Preprint
Full-text available
Research on links between peoples’ personality traits and their voices has primarily focused on other peoples’ personality judgments about a target person based on a target person’s vocal characteristics, particularly voice pitch. However, it remains unclear whether individual differences in voices are linked to actual individual differences in per...
Article
Evidence suggests that psychosexuality in humans is modulated by both organizational effects of prenatal and peripubertal sex steroid hormones, and by activational effects of circulating hormones in adulthood. Experimental work in male rodents indicates that sensitivity to androgen-driven organization of sexual motivation decreases across the puber...
Article
Experiments in male rodents demonstrate that sensitivity to the organizational effects of steroid hormones decreases across the pubertal window, with earlier androgen exposure leading to greater masculinization of the brain and behavior. Similarly, some research suggests the timing of peripubertal exposure to sex steroids influences aspects of huma...
Article
Relatively little is known about the effects of endogenous and exogenous steroid hormones on ecologically relevant behavioral and cognitive phenotypes in women, such as emotion recognition, despite the widespread use of steroid hormone-altering hormonal contraceptives (HCs). Though some previous studies have examined the effect of HC use, estradiol...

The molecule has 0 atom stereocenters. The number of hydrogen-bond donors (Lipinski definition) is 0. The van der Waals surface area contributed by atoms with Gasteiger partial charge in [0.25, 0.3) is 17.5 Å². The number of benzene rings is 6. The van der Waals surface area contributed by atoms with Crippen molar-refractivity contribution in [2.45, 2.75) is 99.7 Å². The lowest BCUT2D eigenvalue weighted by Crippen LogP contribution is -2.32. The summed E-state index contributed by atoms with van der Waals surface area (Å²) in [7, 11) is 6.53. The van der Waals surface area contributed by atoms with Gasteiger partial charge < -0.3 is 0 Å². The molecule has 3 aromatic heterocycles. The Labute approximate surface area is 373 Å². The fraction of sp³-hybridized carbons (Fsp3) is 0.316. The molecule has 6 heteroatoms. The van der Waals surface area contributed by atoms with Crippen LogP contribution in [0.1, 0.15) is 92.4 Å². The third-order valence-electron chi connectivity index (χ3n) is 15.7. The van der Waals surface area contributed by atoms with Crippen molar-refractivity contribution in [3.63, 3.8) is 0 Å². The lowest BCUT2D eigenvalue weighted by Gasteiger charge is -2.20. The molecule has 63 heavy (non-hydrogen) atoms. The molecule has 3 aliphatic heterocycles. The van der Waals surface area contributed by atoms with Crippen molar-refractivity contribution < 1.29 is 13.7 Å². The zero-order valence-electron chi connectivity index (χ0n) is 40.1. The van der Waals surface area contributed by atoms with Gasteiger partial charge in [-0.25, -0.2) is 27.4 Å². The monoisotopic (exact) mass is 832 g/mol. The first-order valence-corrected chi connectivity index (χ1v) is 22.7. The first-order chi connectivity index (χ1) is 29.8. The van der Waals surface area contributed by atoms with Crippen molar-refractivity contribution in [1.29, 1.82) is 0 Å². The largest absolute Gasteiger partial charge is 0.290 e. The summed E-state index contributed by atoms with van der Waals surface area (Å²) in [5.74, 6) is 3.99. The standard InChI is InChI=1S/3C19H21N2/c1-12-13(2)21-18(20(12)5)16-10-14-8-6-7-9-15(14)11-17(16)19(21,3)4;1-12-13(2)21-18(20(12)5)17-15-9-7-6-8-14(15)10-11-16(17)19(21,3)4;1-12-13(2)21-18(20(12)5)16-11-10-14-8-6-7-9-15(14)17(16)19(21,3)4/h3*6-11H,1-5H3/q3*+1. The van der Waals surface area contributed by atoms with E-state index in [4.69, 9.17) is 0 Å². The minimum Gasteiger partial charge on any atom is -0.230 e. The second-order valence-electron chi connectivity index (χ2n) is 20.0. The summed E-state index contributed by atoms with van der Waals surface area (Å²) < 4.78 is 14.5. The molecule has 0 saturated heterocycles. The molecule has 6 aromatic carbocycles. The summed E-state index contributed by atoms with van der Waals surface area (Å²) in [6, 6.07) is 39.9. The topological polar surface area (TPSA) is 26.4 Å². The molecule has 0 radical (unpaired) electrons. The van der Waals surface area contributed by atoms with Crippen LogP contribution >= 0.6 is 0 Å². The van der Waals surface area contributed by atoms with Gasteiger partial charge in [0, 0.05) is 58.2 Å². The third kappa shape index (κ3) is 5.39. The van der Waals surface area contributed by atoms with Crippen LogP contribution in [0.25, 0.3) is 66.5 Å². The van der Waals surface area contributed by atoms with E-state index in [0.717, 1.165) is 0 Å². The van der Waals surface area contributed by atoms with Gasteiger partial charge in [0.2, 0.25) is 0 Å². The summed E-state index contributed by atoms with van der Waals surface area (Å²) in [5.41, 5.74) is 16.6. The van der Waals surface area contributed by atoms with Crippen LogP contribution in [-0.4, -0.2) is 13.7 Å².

Article
Past work demonstrates that humans behave differently towards women across their menstrual cycles, even after exclusively visual exposure to women's faces. People may look at women's faces differently as a function of women's menstrual cycles. Analyses of participants' scanpaths (eye movement patterns) while they looked at women at different phases...
Article
Full-text available
Pitch is the most perceptually salient acoustic property of the voice and influences perceptions of characteristics related to social power, such as dominance and leadership abilities. Voice pitch is also highly sexually differentiated; men vocalize approximately one octave below women. We consider the evolution of this sex difference, and how this...
Article
Full-text available
Pitch is the most perceptually salient feature of the voice, yet it is approximately five standard deviations lower in men than in women, a degree of sexual dimorphism exceeding that of all extant nonhuman apes. Evidence from Western samples suggests that low-frequency vocalizations may have augmented male mating success ancestrally by intimidating...
Article
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Previous research suggests that binge drinking among young men serves as a “costly signal” to potential mates, such that the binge drinker is capable of bearing the harmful consequences of alcohol consumption. Here, we propose that binge drinking among young adults is conditionally dependent upon the signaler’s willingness to take risks, which is i...